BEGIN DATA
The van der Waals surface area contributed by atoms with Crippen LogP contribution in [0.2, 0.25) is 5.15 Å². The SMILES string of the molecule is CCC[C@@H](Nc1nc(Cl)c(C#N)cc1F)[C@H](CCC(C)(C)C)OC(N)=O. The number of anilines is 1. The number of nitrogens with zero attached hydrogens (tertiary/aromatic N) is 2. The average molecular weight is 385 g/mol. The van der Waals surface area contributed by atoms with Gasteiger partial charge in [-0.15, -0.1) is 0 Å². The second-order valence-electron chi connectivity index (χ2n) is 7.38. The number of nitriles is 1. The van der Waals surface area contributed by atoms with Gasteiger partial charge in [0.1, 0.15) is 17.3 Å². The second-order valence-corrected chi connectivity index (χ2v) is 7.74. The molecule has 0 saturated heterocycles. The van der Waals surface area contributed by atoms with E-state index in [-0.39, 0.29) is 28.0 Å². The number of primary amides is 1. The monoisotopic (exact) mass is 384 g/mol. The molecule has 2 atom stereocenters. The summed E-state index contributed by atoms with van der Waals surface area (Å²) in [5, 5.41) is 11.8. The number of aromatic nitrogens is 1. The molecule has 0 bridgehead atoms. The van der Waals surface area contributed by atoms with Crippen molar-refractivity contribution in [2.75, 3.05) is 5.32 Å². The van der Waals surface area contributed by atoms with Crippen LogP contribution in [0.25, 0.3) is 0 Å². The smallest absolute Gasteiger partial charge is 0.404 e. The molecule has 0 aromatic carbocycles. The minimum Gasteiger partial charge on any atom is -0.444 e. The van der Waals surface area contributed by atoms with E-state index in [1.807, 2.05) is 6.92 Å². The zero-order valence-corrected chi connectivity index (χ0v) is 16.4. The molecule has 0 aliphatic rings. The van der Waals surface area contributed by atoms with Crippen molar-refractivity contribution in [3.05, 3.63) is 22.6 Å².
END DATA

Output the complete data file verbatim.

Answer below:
The van der Waals surface area contributed by atoms with Crippen LogP contribution in [0.2, 0.25) is 5.15 Å². The SMILES string of the molecule is CCC[C@@H](Nc1nc(Cl)c(C#N)cc1F)[C@H](CCC(C)(C)C)OC(N)=O. The number of anilines is 1. The number of nitrogens with zero attached hydrogens (tertiary/aromatic N) is 2. The average molecular weight is 385 g/mol. The van der Waals surface area contributed by atoms with Gasteiger partial charge in [-0.15, -0.1) is 0 Å². The second-order valence-electron chi connectivity index (χ2n) is 7.38. The number of nitriles is 1. The van der Waals surface area contributed by atoms with Gasteiger partial charge in [0.1, 0.15) is 17.3 Å². The second-order valence-corrected chi connectivity index (χ2v) is 7.74. The molecule has 0 saturated heterocycles. The van der Waals surface area contributed by atoms with E-state index in [-0.39, 0.29) is 28.0 Å². The number of primary amides is 1. The monoisotopic (exact) mass is 384 g/mol. The molecule has 2 atom stereocenters. The summed E-state index contributed by atoms with van der Waals surface area (Å²) in [5, 5.41) is 11.8. The number of aromatic nitrogens is 1. The molecule has 0 bridgehead atoms. The van der Waals surface area contributed by atoms with Crippen molar-refractivity contribution in [2.75, 3.05) is 5.32 Å². The van der Waals surface area contributed by atoms with Crippen LogP contribution in [0.25, 0.3) is 0 Å². The smallest absolute Gasteiger partial charge is 0.404 e. The molecule has 0 aromatic carbocycles. The minimum Gasteiger partial charge on any atom is -0.444 e. The van der Waals surface area contributed by atoms with E-state index in [1.807, 2.05) is 6.92 Å². The zero-order valence-corrected chi connectivity index (χ0v) is 16.4. The molecule has 0 aliphatic rings. The van der Waals surface area contributed by atoms with Crippen molar-refractivity contribution in [3.05, 3.63) is 22.6 Å².